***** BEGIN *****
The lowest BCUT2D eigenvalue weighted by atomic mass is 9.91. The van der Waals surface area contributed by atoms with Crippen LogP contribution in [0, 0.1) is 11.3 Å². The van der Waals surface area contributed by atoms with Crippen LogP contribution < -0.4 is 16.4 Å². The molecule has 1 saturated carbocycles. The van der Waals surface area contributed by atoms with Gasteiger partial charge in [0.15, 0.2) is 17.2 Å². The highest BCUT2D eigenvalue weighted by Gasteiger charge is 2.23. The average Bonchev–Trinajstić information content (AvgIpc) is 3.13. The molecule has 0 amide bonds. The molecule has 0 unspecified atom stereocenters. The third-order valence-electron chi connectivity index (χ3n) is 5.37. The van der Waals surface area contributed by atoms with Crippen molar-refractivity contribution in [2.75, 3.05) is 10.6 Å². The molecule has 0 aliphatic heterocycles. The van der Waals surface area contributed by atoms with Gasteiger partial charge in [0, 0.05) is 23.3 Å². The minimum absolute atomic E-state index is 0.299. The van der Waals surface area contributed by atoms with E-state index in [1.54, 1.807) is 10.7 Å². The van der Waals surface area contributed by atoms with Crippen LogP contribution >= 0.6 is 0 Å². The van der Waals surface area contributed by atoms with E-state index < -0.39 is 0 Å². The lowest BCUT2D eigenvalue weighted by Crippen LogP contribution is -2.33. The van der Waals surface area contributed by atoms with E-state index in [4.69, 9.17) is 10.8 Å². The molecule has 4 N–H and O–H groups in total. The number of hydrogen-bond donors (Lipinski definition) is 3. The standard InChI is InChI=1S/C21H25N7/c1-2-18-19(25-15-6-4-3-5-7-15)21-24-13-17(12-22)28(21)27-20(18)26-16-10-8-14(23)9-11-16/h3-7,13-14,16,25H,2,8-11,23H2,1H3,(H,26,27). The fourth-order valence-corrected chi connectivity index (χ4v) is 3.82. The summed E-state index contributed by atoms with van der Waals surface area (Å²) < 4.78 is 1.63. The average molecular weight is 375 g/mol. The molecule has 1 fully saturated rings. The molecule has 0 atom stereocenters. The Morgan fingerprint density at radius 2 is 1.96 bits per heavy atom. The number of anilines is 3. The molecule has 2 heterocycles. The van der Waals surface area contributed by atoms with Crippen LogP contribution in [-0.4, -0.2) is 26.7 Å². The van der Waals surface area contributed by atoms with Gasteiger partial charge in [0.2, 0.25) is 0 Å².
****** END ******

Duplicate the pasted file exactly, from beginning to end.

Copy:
The lowest BCUT2D eigenvalue weighted by atomic mass is 9.91. The van der Waals surface area contributed by atoms with Crippen LogP contribution in [0, 0.1) is 11.3 Å². The van der Waals surface area contributed by atoms with Crippen LogP contribution < -0.4 is 16.4 Å². The molecule has 1 saturated carbocycles. The van der Waals surface area contributed by atoms with Gasteiger partial charge in [0.15, 0.2) is 17.2 Å². The highest BCUT2D eigenvalue weighted by Gasteiger charge is 2.23. The average Bonchev–Trinajstić information content (AvgIpc) is 3.13. The molecule has 0 amide bonds. The molecule has 0 unspecified atom stereocenters. The third-order valence-electron chi connectivity index (χ3n) is 5.37. The van der Waals surface area contributed by atoms with Crippen molar-refractivity contribution in [2.75, 3.05) is 10.6 Å². The molecule has 0 aliphatic heterocycles. The van der Waals surface area contributed by atoms with Gasteiger partial charge in [0, 0.05) is 23.3 Å². The minimum absolute atomic E-state index is 0.299. The van der Waals surface area contributed by atoms with E-state index in [1.54, 1.807) is 10.7 Å². The van der Waals surface area contributed by atoms with Crippen LogP contribution >= 0.6 is 0 Å². The van der Waals surface area contributed by atoms with E-state index < -0.39 is 0 Å². The lowest BCUT2D eigenvalue weighted by Crippen LogP contribution is -2.33. The van der Waals surface area contributed by atoms with E-state index in [4.69, 9.17) is 10.8 Å². The molecule has 4 N–H and O–H groups in total. The number of hydrogen-bond donors (Lipinski definition) is 3. The standard InChI is InChI=1S/C21H25N7/c1-2-18-19(25-15-6-4-3-5-7-15)21-24-13-17(12-22)28(21)27-20(18)26-16-10-8-14(23)9-11-16/h3-7,13-14,16,25H,2,8-11,23H2,1H3,(H,26,27). The fourth-order valence-corrected chi connectivity index (χ4v) is 3.82. The summed E-state index contributed by atoms with van der Waals surface area (Å²) < 4.78 is 1.63. The average molecular weight is 375 g/mol. The molecule has 1 fully saturated rings. The molecule has 0 atom stereocenters. The Morgan fingerprint density at radius 2 is 1.96 bits per heavy atom. The number of anilines is 3. The molecule has 2 heterocycles. The van der Waals surface area contributed by atoms with Crippen LogP contribution in [-0.4, -0.2) is 26.7 Å². The van der Waals surface area contributed by atoms with Gasteiger partial charge in [0.2, 0.25) is 0 Å².